Talwinder Singh (From Langley) Avoids Jail In Planning Permission Case – He Has Three Months To Pay Money Back

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Talwinder Singh, 57, has escaped jail after building a block of flats without permission containing windowless rooms that he then rented out. Talwinder was refused permission for the block containing six flats in Water Beach Road in the Manor Park area of Slough by Slough Borough Council.

However, he built them regardless, and in 2010 was hit with an enforcement notice.

He then claimed the property had been returned to a single home in line with the enforcement notice and had told the authority’s building control and council tax departments. However, he had rented out the six flats to tenants, and even had temporary kitchens installed which could be removed if council officers visited.

He also removed the windows on the top floor attic flats to give the impression the rooms were not rented out.

He also charged the tenants an extra fee for council tax, despite only paying the council for the one property he declared.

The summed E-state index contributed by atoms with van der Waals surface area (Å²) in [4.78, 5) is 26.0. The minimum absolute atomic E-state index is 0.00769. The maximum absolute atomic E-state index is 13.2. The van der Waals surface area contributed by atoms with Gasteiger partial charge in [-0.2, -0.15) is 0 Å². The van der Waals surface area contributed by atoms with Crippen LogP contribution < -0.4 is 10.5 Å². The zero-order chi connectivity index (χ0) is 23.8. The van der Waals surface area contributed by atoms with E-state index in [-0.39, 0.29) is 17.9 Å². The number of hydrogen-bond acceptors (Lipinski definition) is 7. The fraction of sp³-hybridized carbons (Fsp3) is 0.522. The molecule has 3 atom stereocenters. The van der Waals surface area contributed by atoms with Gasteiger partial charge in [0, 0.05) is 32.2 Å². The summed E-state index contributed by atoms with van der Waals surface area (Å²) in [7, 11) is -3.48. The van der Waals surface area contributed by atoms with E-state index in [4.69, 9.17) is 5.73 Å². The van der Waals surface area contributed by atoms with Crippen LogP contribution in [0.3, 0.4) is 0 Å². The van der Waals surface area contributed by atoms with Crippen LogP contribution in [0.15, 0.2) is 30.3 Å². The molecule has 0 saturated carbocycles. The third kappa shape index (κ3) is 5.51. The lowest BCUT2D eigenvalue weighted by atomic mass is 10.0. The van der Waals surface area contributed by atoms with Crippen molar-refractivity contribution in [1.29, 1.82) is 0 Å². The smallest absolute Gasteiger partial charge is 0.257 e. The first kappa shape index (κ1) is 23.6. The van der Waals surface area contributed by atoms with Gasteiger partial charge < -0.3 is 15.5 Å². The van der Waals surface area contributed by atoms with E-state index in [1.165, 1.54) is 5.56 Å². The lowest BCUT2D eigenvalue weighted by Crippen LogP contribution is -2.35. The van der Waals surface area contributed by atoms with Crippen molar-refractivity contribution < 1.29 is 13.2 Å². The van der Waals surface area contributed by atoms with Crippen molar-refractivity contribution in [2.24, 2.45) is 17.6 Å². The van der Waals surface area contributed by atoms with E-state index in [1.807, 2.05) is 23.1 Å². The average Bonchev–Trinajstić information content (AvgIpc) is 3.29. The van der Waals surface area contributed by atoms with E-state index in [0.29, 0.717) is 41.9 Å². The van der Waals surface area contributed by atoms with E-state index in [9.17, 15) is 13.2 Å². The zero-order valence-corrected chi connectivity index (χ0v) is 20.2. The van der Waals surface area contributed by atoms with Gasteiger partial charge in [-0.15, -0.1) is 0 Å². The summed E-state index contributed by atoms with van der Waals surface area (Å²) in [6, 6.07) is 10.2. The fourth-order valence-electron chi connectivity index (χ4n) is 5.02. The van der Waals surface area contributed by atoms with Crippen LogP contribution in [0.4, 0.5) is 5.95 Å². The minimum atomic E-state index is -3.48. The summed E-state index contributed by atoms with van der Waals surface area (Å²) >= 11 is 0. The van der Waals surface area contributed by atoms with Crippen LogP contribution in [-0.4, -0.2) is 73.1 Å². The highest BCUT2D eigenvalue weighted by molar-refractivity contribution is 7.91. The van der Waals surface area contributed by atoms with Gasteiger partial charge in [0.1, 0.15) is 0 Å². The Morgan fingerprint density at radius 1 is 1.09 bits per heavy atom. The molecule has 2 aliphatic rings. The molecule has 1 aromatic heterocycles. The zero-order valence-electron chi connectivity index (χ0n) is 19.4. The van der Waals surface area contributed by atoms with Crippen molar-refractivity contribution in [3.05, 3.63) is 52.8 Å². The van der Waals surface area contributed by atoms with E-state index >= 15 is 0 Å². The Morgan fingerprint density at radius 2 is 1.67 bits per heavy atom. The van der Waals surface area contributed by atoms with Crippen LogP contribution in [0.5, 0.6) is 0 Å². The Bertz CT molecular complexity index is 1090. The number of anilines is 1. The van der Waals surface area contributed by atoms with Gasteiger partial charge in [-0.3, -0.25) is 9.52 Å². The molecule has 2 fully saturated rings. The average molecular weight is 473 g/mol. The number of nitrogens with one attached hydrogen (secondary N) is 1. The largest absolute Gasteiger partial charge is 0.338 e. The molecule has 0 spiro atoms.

Judge Paul Dugdale, sitting at Reading Crown Court, sentenced Singh, of Middlegreen Road, Langley, to a 15 month jail term, suspended for 18 months.

He was fined £25,000 and ordered to pay £266,177, which represented the illegally obtained rent and unpaid council tax, which was confiscated under the Proceeds of Crime Act.

The council was awarded £18,826 in costs for its own lost council tax and £23,130 in prosecution costs at the hearing on Thursday, March 21.

Judge Dugdale told Mr Singh he had been “greedy” and prepared to inconvenience his tenants to maintain the facade.

He added he had “totally ignored” the council’s planning decision and used dishonest acts to hoodwink the council over a number of years to maximise his personal profits.

He was also ordered to carry out 200 hours of unpaid work over 12 months.

And he faces up to 30 months in prison if the money isn’t paid back within three months.

Neil Wilcox, director of finance and resources at the council, said: “This successful prosecution is a result of a thorough and painstaking investigation by the council’s Fraud Team and has lead to the recovery of a significant amount of lost council tax.

“Singh told the tenants he was paying their council tax when it actually went directly into his pocket.

“He was prepared to inconvenience tenants, some of whom had young children, by removing evidence from the flats and making them go without kitchen facilities, in an attempt to defraud the council.”

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